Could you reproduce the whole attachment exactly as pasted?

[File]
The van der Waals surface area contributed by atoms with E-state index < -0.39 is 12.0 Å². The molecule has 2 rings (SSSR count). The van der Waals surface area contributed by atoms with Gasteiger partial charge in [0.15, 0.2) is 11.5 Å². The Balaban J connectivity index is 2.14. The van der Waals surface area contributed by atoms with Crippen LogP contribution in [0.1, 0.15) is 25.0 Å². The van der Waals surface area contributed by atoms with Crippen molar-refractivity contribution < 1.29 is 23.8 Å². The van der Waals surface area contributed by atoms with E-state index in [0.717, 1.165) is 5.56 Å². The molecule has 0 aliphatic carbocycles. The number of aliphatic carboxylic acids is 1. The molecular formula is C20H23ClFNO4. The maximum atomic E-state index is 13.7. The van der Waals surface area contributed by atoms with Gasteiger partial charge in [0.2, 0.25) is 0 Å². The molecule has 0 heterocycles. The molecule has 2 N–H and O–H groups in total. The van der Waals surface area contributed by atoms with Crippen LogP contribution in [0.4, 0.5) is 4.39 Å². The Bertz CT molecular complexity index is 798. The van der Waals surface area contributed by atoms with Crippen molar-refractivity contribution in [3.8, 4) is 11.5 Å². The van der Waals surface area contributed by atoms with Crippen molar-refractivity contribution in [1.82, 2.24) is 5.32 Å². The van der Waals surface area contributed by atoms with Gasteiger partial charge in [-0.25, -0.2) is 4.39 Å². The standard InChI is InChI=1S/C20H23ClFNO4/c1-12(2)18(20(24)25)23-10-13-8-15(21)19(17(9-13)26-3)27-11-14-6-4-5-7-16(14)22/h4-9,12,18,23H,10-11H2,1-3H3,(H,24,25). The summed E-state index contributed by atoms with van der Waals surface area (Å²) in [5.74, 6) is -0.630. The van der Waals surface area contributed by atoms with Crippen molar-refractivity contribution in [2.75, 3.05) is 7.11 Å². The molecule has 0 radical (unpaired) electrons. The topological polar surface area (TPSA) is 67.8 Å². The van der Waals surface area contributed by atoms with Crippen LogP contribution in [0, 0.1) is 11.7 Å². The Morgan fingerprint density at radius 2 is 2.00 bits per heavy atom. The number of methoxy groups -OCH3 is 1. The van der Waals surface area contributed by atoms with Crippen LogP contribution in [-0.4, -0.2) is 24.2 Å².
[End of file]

The van der Waals surface area contributed by atoms with E-state index < -0.39 is 12.0 Å². The molecule has 2 rings (SSSR count). The van der Waals surface area contributed by atoms with Gasteiger partial charge in [0.15, 0.2) is 11.5 Å². The Balaban J connectivity index is 2.14. The van der Waals surface area contributed by atoms with Crippen LogP contribution in [0.1, 0.15) is 25.0 Å². The van der Waals surface area contributed by atoms with Crippen molar-refractivity contribution < 1.29 is 23.8 Å². The van der Waals surface area contributed by atoms with E-state index in [0.717, 1.165) is 5.56 Å². The molecule has 0 aliphatic carbocycles. The number of aliphatic carboxylic acids is 1. The molecular formula is C20H23ClFNO4. The maximum atomic E-state index is 13.7. The van der Waals surface area contributed by atoms with Gasteiger partial charge in [0.2, 0.25) is 0 Å². The molecule has 0 heterocycles. The molecule has 2 N–H and O–H groups in total. The van der Waals surface area contributed by atoms with Crippen LogP contribution in [0.4, 0.5) is 4.39 Å². The Bertz CT molecular complexity index is 798. The van der Waals surface area contributed by atoms with Crippen molar-refractivity contribution in [3.8, 4) is 11.5 Å². The van der Waals surface area contributed by atoms with Crippen molar-refractivity contribution in [1.82, 2.24) is 5.32 Å². The van der Waals surface area contributed by atoms with Gasteiger partial charge in [-0.25, -0.2) is 4.39 Å². The standard InChI is InChI=1S/C20H23ClFNO4/c1-12(2)18(20(24)25)23-10-13-8-15(21)19(17(9-13)26-3)27-11-14-6-4-5-7-16(14)22/h4-9,12,18,23H,10-11H2,1-3H3,(H,24,25). The summed E-state index contributed by atoms with van der Waals surface area (Å²) in [5.74, 6) is -0.630. The van der Waals surface area contributed by atoms with Crippen molar-refractivity contribution in [2.75, 3.05) is 7.11 Å². The molecule has 0 radical (unpaired) electrons. The topological polar surface area (TPSA) is 67.8 Å². The van der Waals surface area contributed by atoms with Crippen LogP contribution in [0, 0.1) is 11.7 Å². The Morgan fingerprint density at radius 2 is 2.00 bits per heavy atom. The number of methoxy groups -OCH3 is 1. The van der Waals surface area contributed by atoms with Crippen LogP contribution in [-0.4, -0.2) is 24.2 Å².